8. While deciding subsequent to the petition of the Vilnius Regional Court, a petitioner, whether Paragraph 2 (wording of 28 February 2002) of Article 320 of the Code of Civil Procedure (to the corresponding extent) is not in conflict with the Constitution, it needs to be noted that the general rule itself that the court of appeal instance may not overstep the limits established in the appeal (which expresses the principle tantum devolutum quantum appellatum), may not be regarded as groundless or unjust, as it ensures not only the speed of the civil procedure but also the fact that there will be no intervention of the court into such areas of life, wherein there is no dispute among private persons or such a dispute has already been solved in a court of first instance and the decision was not appealed under the procedure established by law. There are no arguments that would allow to state that this general rule could in any aspect be in conflict with any provision of the Constitution, inter alia, with Paragraph 1 of Article 29 or Article 109 of the Constitution. It is just to the contrary, this rule helps to ensure the autonomy of the individual, in particular, of the private person when the court administers justice as well as that the legitimate expectations and interests of the person will not be denied.

9. The exception to the rule established in Paragraph 2 (wording of 28 February 2002) of Article 320 of the Code of Civil Procedure that the court of appeal instance may not overstep the limits established in the appeal (which expresses the principle tantum devolutum quantum appellatum)—the fact that the said limits may be overstepped only in certain cases established in this paragraph, namely, when this is required by the public interest in the course of consideration of the cases of the categories provided for in Chapters XIX and XX of Part IV and in Part V of the Code of Civil Procedure should be assessed differently.

10. The Constitution consolidates the state as the common good of the entire society (the Constitutional Court’s rulings of 25 May 2004 and 19 August 2006). The purpose of the state as a political organisation of the entire society is to ensure human rights and freedoms and to guarantee the public interest (the Constitutional Court’s rulings of 30 December 2003, 13 December 2004, 29 December 2004, and 16 January 2006). Each public interest may only be based on the fundamental values of the society which are entrenched in, as well as protected and defended by the Constitution; the entrenchment and guarantee, as well as defence and protection of such an interest are constitutionally reasoned. It has been held in the jurisprudence of the Constitutional Court that the implementation of the public interest, as an interest of society, which is recognised by the state and is protected by law, is one of the most important conditions of the existence and evolution of society itself (the Constitutional Court’s rulings of 6 May 1997 and 13 May 2005). On the other hand, the public interest, as a common interest of the state, the entire society or part of the society, must be coordinated with autonomous interests of the individual, because not only the public interest, but also the rights of the person are constitutional values (the Constitutional Court’s rulings of 6 May 1997 and 13 December 2004). These values—protection and defence of person’s rights and legitimate interests, and the public interest—which are entrenched in the Constitution, may not be confronted against one another. The just balance must be ensured in this sphere.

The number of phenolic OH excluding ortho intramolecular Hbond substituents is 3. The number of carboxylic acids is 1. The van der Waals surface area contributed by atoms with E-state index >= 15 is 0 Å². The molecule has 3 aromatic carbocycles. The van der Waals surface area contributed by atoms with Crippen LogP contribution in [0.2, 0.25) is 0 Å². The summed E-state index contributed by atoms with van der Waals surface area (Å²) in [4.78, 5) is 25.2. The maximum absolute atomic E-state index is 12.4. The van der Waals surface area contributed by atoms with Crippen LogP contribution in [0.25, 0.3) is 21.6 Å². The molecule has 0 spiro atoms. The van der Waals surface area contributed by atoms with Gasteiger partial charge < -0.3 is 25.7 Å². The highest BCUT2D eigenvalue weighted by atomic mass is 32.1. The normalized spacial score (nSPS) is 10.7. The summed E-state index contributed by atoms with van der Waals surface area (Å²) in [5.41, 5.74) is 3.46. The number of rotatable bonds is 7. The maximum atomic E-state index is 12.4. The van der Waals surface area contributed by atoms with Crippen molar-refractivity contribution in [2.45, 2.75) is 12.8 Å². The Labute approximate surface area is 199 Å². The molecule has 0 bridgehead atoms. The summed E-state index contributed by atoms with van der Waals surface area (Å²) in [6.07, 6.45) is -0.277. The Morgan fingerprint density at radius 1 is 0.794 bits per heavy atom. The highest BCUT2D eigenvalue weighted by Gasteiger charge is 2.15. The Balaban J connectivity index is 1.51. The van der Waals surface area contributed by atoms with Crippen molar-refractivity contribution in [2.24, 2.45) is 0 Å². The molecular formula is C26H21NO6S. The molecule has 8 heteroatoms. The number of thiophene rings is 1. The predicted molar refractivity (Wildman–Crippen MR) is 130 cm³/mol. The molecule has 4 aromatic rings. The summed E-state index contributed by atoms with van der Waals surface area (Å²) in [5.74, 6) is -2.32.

It also needs to be noted that not any legitimate interest of a person or a group of persons should be regarded as a public interest, but only such, which reflects and expresses the fundamental values which are entrenched in, as well as protected and defended by the Constitution; these are, inter alia, openness and harmony of society, the rights and freedoms of the person, the supremacy of law, etc. It is such interest of society or part thereof, which the state, while implementing its functions, is obliged to ensure and satisfy, inter alia, through courts that decide cases at law under their competence.